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Laura's Word 10 October 2013

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On caffeine, Carrie and the very real prospect of telekinesis

Laura's Word 10 October 2013

This week coffee drinkers in New York found their pulses racing and their heads spinning – but, for once, it wasn’t the daily caffeine overdose sending their bodies into overdrive. No, as you’ve probably seen in one of the most shared videos of the week, furious student unleashed her telekinetic powers on a clumsy customer. Well, he did spill his coffee all over her Mac Book. The unsuspecting public, queuing up for a cup of Joe, were given the full Charles Xavier treatment in a stunt to promote the upcoming remake of Carrie.



With over 16 million hits in two days, the team at Thinkmodo will be forgiven for cracking open the Babycham. The video has been picked up by mainstream news outlets all over the world and anyone who didn’t know there was a new Carrie movie coming out… well they know now.


The success of the video can be put down to a number of factors. It’s undeniably well-executed and the team have struck a smart balance. They’ve shown us enough behind the scenes action so we can feel smug when the punters start screaming while still leaving a few surprises.


In recent years, pretty much every TV franchise that wasn’t Mad Men, Breaking Bad or The Wire has been a variation on the idea “what if ‘X’ was real?” What if superheroes were real (Heroes, Misfits)? What if vampires and werewolves and ghosts were real, and British, and lived in a houseshare?  What if zombies were real? What if the authority figure in George Orwell’s 1984 was real and had a penchant for D-list celebrities? All of which, I reckon, has left us with some pretty unrealistic expectations of reality. Yes, it is 9am on Monday; no, you’re not about to discover that your mother was an alien who passed on secret powers to you; yes, you do have to go to work.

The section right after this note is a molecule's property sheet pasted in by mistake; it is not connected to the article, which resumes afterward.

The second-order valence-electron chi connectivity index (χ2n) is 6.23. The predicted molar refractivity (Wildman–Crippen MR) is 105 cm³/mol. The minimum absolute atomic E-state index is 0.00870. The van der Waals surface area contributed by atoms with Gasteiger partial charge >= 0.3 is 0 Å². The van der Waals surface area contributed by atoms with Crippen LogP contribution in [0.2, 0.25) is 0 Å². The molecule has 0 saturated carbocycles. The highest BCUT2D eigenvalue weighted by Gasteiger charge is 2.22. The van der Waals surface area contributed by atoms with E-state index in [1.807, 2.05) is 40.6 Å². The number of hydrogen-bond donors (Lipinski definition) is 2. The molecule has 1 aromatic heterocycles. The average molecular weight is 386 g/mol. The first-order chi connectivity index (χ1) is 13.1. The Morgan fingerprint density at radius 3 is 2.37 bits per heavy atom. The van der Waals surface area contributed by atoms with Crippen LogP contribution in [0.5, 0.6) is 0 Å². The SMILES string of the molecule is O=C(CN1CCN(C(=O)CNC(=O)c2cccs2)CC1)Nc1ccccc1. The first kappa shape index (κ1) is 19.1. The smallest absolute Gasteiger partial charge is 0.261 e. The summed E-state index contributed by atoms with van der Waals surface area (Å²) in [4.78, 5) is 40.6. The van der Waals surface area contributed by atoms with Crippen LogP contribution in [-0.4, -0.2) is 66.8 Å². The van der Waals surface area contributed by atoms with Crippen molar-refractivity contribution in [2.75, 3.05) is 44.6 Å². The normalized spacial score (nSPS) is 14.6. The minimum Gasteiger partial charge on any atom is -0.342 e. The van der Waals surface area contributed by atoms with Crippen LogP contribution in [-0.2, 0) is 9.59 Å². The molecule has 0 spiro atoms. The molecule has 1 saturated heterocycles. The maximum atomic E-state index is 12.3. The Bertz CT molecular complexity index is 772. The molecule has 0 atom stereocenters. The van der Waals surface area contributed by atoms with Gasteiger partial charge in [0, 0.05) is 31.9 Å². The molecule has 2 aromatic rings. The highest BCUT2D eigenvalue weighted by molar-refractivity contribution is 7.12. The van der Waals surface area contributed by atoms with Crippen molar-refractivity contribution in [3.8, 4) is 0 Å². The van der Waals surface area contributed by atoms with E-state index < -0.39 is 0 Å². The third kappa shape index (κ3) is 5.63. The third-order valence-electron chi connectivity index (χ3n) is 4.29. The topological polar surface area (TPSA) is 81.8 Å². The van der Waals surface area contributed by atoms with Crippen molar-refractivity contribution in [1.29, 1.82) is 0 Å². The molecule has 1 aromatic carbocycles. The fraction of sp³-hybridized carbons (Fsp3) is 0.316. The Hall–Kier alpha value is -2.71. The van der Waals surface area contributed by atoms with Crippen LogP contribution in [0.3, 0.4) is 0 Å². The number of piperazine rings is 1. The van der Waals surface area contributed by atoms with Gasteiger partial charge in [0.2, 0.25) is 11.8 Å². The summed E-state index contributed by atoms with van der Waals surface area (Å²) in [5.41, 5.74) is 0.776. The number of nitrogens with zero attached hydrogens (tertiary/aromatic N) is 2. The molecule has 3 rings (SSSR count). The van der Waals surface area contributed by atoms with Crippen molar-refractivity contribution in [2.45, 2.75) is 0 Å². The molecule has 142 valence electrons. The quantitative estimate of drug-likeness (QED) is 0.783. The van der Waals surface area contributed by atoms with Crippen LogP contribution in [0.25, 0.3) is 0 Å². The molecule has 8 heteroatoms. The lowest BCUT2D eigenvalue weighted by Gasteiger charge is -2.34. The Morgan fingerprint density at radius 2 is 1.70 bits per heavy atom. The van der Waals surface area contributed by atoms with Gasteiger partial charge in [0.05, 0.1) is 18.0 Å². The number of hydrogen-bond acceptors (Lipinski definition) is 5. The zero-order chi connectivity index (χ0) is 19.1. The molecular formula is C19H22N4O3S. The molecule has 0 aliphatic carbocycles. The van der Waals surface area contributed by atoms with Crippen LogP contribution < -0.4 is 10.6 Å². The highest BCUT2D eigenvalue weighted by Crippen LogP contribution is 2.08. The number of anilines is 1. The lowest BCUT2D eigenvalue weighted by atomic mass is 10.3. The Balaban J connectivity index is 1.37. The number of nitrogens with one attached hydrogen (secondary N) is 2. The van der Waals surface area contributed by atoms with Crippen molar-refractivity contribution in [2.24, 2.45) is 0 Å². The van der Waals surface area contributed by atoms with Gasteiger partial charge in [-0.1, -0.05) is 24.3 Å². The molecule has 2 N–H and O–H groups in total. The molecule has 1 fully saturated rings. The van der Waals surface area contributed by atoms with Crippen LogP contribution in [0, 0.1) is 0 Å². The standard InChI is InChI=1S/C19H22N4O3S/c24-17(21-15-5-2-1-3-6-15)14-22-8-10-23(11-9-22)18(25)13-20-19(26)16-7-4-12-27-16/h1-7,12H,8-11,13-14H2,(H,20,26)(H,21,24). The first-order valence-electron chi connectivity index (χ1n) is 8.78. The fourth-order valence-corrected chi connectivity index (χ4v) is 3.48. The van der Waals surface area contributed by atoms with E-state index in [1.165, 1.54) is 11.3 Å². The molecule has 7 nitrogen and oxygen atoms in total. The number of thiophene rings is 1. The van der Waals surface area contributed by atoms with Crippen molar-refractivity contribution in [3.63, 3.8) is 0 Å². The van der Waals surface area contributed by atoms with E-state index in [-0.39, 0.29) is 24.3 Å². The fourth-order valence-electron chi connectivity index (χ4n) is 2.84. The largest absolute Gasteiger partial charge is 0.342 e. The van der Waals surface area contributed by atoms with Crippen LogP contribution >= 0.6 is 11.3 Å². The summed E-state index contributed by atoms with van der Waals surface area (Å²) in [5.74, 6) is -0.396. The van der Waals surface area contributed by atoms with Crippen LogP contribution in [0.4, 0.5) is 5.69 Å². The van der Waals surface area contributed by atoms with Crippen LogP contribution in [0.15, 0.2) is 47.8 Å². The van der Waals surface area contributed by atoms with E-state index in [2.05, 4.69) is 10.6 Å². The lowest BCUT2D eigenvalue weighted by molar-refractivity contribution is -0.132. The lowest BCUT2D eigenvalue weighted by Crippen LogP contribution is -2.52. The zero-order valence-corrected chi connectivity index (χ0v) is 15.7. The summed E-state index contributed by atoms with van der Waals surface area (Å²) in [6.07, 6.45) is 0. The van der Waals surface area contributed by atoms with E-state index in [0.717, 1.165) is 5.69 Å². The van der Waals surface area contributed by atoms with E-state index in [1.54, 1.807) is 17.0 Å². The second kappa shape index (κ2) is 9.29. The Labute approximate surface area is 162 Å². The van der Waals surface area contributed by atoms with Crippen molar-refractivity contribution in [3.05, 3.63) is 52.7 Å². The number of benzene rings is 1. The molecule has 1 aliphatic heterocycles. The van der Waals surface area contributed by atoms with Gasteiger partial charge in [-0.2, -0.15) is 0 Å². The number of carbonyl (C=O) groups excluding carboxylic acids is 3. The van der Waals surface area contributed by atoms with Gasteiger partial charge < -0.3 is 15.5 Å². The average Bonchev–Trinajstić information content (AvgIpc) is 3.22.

We’ve always yearned for a bit of escapism, but instead of allowing our minds to run away with the wacky technicolour of 1960s Marvel Comics and Adam West’s Batman or the neo-Gothic melodrama of Stoker and Shelley or surrealist adventures of Gulliver and Alice, the current trope is one in which fantasy gatecrashes the ‘real world’. Which, of course, never happens. So while the bewilderment, fear and panic splatter-gunned across the faces of the bystanders suggests that it was a genuinely heart-stopping experience, I can’t help but envy their moment of magic. 


I wonder, though, as technological change charges ahead, will such a stunt prove to be as shocking in ten years’ time? Telekinesis is no longer the reserve of the X-Men and Stephen King characters – the use of special headgear to pick up electrical signals from the brain and control equipment has been filtering into ad campaigns over the past year. Most recently JWT Australia launched ‘attention-powered cars’, for example. But the technology behind that project could be quickly obsolete.. Earlier in the year, io9 reported that engineers at the University of California have developed tiny devices that can be worn on the skin like temporary tattoos and which pick up electrical impulses. Samsung’s ‘Emerging Technology Lab’ revealed in April that it’s been working on a crude method of operating a tablet using EEG.  



Scarier yet, there have been several reports of brain-to-brain interfaces which have shown humans controlling physical movements of other creatures. In April a team of Korean scientists published a paper which showed a person moving the tail of a rat by sending signals from the human brain to a computer – and in August researchers at the University of Washington one-upped them by demonstrating a human-to-human control.



Sure it’s all still a bit clunky now, but give it a few years and this technology will be everywhere. As someone who spent a good few hours in a top secret retro arcade club in London this weekend, I’m keenly aware of how little time it has taken to shrink the hardware that houses Pac-Man, Frogger and the Street Fighter crew. OK, we’re unlikely to see any real-life Carries any time soon (that is not an invitation to cover me in pig’s blood, by the way), but our concept of telekinesis has certainly evolved since the original film was released in 1976. It’s not yet possible… but it’s no longer impossible. And that certainly gets my heart racing.

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Genres: Dialogue

LBB Editorial, Wed, 09 Oct 2013 15:33:32 GMT